What remains so very relevant here is what Rich said about poetry: Perhaps a simple way of putting it would be to say that instead of poems about experiences I am getting poems that are experiences, that contribute to my knowledge and my emotional life even while they reflect and assimilate it.

If a poem isn't a somatic experience in its own rite—if it's merely a mental game, and doesn't get me in the guts—then why bother with it?

I'd rather read—and write—poems that are experiences, to poems that tell me about experiences. I focus on this in my own poem-making. I have no problem with a poem that I don't fully understand, if the poem nonetheless becomes an experience. Sometimes the tools of avant-garde or experimental writing—broken syntax, unusual leaps, the arrangement of the projective field—are precisely what a poem needs to create an experience in the reader, regardless of whether the reader's critical-analytical faculties can parse the poem into a theoretical structure or narrative.

Experience first. Explanations later.

9. Inventing another "New Poetry" isn't a way out of poetry hell.

It just recycles the same tropes of originality, newness, the hero-author, the tropes of avantgardism (as opposed to a genuine avant-grade, which is always surprising and unfamiliar), and the use of manifestos as tools of discourse. Much heat, little light.

if you have to have an ideology, or theory, before you can write a poem, so be it. Write a manifesto. Write something that requires theoretical interpretation. It will keep another generation of academic critics employed, if it does no more than that. I hear rumbles in the poetic landscape, lately, that indicate dissatisfaction with the current state of fractured affairs; but I don't see rumbles visionary enough to reunite an overarching aesthetic that will give poetry life again. Mostly I see a lot of puffy clouds that are the gunpowder spurts escaping the cannons of canon-making. This wisp here is yet another theoretical (theological) dead-end.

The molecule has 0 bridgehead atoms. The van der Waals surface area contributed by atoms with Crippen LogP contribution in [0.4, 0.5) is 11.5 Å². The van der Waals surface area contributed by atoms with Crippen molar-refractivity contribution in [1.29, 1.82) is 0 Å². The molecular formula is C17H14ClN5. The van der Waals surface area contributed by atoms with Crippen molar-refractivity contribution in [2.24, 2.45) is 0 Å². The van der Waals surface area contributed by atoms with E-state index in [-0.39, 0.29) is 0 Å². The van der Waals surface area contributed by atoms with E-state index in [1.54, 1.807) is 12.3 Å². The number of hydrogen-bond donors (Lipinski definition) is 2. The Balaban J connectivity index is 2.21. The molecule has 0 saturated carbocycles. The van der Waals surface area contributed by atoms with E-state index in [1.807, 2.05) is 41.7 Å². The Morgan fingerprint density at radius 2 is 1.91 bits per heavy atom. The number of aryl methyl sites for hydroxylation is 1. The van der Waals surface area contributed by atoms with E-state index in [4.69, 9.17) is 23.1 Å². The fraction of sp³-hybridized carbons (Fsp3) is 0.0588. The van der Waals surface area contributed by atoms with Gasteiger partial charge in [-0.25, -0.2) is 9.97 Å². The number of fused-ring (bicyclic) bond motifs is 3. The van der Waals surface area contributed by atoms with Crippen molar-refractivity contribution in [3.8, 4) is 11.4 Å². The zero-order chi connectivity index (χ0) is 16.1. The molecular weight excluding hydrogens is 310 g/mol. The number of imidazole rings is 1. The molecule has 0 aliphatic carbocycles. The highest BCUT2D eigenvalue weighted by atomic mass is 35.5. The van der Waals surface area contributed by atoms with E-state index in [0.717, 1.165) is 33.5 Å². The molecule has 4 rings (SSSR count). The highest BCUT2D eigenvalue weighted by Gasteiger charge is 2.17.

If you sincerely want to invent a new kind of poetry, which no one has seen before, set about doing that, but don't tell anyone about it. Don't announce your project before you set out. Truly uncharted waters do not need to be identified: Columbus thought he knew where he was going, and the genius of his discovery of the New World was that it was an accidental, unintended discovery. Far better to explore uncharted waters, even with a map that proves out to be wrong: one is far more likely to stumble upon something genuinely New. One is far more less likely to stumble upon anything new if one deliberately sets out to make Something New.

The ideology of originality, coupled with the theory of originality (which, make no mistake, is a Romantic theory), is more likely to arrive in waters already well-known. Real explorers aren't afraid of making mistakes. Real inventors aren't afraid of failure.

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3 Comments:

Anonymous Christopher Woodman said...

Dear Arthur,
I've read this through carefully and certainly liked it, yet never found that one little key that would unlock the mystery for me--your e-mail address!

After yesterday I'm on moderation again, so silenced. It has to be because of something I said to you because that is all I posted. Any ideas?

I can be reached at christopher@homprang.com,

Christopher

3:14 AM  
Blogger Jim Murdoch said...